Early on in the trading season, the Phils have been linked to Ryan Ludwick and Josh Willingham. But the Twins' Michael Cuddyer may make more sense for both clubs. The 32-year-old is set to become a free agent after this season, and the Twins have a number of young outfielders rising through the ranks.
And Cuddyer would certainly ease the Phillies' offensive concerns. He has 10 long balls on the year so far, and he averaged 16 home runs between 2004-2010 (including an injury-shortened 2008 season).
The St. Louis Cardinals are in dire need of bullpen help.
It's no real secret that the St. Louis Cardinals need some relief from their current relief. Their bullpen has a total of just 22 saves with a 4.19 ERA. Their opening day closer, Ryan Franklin, has been nothing short of awful this year (1-4, 7.90 ERA).
Heath Bell is one of the biggest names (physically and statistically) out there in the closers' trade market. Bell has saved over 40 games each of the last two season for the San Diego Padres, replacing legend Trevor Hoffman. Bell is due to become a free agent after the season, making him expendable for the Friars.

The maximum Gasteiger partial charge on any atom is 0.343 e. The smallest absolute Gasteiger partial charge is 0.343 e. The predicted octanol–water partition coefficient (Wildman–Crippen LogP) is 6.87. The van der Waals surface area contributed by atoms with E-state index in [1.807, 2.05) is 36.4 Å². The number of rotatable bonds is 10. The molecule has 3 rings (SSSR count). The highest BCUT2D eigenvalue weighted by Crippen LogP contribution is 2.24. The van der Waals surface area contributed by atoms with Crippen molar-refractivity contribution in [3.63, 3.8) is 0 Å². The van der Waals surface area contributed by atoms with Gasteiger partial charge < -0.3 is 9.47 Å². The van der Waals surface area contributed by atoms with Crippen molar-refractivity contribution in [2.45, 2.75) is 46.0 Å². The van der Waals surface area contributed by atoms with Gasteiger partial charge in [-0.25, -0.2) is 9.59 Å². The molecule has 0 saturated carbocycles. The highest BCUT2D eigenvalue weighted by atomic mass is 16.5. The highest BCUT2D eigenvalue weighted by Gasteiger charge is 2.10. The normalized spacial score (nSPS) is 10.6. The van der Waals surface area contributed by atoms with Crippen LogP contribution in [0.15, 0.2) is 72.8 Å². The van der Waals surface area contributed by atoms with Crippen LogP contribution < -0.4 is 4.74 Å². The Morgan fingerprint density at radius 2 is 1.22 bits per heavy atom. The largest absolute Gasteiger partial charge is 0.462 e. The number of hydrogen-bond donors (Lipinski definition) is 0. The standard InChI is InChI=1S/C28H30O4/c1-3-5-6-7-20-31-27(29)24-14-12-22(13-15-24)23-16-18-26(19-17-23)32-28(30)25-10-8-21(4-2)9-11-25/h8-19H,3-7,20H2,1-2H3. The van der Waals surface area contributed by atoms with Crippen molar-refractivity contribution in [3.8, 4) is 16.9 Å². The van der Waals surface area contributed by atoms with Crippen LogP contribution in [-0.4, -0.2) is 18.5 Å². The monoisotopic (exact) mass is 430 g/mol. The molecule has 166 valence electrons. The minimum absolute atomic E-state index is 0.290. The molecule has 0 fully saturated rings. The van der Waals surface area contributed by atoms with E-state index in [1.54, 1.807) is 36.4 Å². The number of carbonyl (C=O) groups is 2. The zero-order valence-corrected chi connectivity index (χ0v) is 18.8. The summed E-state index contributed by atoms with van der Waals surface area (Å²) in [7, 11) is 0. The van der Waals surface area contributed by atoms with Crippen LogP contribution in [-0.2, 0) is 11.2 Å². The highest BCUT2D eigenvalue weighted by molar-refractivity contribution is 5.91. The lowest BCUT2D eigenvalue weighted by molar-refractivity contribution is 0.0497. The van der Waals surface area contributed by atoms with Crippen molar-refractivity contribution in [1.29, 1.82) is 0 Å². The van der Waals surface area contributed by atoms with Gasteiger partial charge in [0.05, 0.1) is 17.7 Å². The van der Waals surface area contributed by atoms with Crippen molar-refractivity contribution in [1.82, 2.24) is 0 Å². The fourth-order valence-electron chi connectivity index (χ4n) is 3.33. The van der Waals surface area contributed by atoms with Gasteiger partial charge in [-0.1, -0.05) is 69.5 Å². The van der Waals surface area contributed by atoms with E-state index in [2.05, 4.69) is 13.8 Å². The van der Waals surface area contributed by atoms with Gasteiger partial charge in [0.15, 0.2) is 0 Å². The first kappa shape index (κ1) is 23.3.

One of the more recent trade rumors to appear includes Bell and fellow teammate Jason Bartlett being targeted by the Cardinals. Bell would certainly give the Cards the legitimate closer they desperately need, and Bartlett is a slick fielding shortstop who gets on base.
The Redbirds may not have to give much up in return for the two—perhaps a prospect or two. But with the Cards' mess of a bullpen, it may be worth the cost to acquire one of the game's top closers.
Coco Crisp has 23 stolen bases so far in his first season by the Bay
Coco Crisp's first season with the Oakland A's has been fairly successful so far in 2011. His power numbers are down (just two home runs in 280 at bats), but he's swiped 24 bases and has been a steady presence in the lineup for the green and gold.